Mimesis and Its Romantic Reflections
- Publish Date: 4/1/2001
- Dimensions: 6 x 9
- Page Count: 216 pages
- Hardcover ISBN: 978-0-271-02037-2
- Paperback ISBN: 978-0-271-03327-3
“A rich and meticulous study. With range and rigor, Burwick probes the origins—philosophical, aesthetic, and literary—of developing subjectivist mimeses in the literature and theory of the Romantic period.”
“Competing or mirrored narratives are shown to call into question the nature of storytelling itself, but Burwick’s discussion of this relatively familiar narratological point in these works is original and concise. His book mirrors and renews a strain of analysis in Romantic literature, giving—one might as well say—much food for reflection.”
“One walks away from this book with a strong sense of gratitude for a scholar and critic whose command of traditional texts and current literary theory is strong enough to persuade us that the highest literary scholarship and theoretical dexterity can work the same street.”
“Frederick Burwick’s erudite book should be commended first and foremost for its lucidity of argument and elegance of style.
Reading this book feels like being taken on a comprehensive, comparative tour of European and British cross-cultural aesthetic thinking during the Romantic period. . . . A warmly recommended study.”
“The study would be benefited from the addition of a short concluding chapter, but Burwick’s well-researched and engaging text deserves serious attention as a significant challenge to traditional conceptions of mimesis in romanticism.”
In Romantic theories of art and literature, the notion of mimesis—defined as art’s reflection of the external world—became introspective and self-reflexive as poets and artists sought to represent the act of creativity itself. Frederick Burwick seeks to elucidate this Romantic aesthetic, first by offering an understanding of key Romantic mimetic concepts and then by analyzing manifestations of the mimetic process in literary works of the period.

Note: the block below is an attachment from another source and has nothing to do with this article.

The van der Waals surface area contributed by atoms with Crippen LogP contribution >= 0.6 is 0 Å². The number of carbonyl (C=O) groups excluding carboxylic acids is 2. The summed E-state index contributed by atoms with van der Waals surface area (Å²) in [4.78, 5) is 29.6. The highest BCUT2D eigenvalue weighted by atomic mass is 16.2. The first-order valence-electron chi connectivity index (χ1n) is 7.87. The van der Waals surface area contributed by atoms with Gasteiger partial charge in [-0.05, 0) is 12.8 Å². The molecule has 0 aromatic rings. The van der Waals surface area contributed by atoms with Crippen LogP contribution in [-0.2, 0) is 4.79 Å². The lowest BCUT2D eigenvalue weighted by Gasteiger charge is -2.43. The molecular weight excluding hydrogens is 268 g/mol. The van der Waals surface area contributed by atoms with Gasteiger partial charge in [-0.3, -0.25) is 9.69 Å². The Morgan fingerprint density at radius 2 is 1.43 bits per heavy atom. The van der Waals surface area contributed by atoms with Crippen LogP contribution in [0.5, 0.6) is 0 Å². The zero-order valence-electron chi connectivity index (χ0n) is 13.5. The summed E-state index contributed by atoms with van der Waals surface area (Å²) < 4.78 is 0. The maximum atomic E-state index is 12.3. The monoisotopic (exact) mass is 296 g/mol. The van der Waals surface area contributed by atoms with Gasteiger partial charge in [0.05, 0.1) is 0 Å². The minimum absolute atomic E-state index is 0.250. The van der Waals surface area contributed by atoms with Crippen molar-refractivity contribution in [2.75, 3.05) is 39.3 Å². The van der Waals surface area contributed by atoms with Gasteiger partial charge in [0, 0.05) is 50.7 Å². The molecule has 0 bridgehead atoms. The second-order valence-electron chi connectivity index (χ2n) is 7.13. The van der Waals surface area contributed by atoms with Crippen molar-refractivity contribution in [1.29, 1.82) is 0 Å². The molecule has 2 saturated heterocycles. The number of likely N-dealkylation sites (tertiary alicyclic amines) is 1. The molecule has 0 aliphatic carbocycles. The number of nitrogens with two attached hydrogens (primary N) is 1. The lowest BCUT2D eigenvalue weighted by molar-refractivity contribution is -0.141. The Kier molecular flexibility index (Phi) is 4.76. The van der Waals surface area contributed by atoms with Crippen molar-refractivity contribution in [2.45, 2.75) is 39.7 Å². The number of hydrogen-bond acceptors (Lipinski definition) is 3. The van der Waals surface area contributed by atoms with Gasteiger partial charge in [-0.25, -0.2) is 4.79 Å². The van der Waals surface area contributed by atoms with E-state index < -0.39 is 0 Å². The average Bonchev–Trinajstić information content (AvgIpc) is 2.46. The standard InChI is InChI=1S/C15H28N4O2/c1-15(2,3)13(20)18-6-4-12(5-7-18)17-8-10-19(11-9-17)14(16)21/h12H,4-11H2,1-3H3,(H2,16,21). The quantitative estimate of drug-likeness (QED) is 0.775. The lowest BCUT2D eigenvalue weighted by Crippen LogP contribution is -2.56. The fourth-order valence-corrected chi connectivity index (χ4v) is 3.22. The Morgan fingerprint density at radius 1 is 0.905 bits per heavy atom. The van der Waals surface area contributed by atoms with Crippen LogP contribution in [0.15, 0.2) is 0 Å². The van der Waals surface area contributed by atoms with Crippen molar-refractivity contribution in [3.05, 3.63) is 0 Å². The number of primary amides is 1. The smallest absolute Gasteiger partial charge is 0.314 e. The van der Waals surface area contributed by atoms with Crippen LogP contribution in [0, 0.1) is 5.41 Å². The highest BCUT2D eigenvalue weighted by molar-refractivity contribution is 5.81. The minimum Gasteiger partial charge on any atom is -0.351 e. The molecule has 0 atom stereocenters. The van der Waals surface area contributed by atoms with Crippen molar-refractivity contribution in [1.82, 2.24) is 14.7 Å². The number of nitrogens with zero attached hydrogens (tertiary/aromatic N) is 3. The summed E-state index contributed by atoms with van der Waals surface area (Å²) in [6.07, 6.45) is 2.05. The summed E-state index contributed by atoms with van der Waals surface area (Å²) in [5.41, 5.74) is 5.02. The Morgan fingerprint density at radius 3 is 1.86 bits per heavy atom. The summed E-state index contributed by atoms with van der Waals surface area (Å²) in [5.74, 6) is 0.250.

Burwick explores the mimetic concepts of "art for art's sake," "Idem et Alter," and "palingenesis of mind as art" by drawing on the theories of Philo of Alexandria, Aristotle, Immanuel Kant, Friedrich Schiller, Friederich Wilhelm Joseph von Schelling, Thomas De Quincey, and Germaine de Staël. Having established the philosophical bases of these key mimetic concepts, Burwick analyzes manifestations of mimesis in the literature of the period, including ekphrasis in the work of Thomas De Quincey, mirrored images in the poems of Samuel Taylor Coleridge and William Wordsworth, and the twice-told tale in the novels of Charles Brockden Brown, E. T. A. Hoffmann, and James Hogg. Although artists of this period have traditionally been dismissed in discussions of mimesis, Burwick demonstrates that mimetic concepts comprised a major component of the Romantic aesthetic.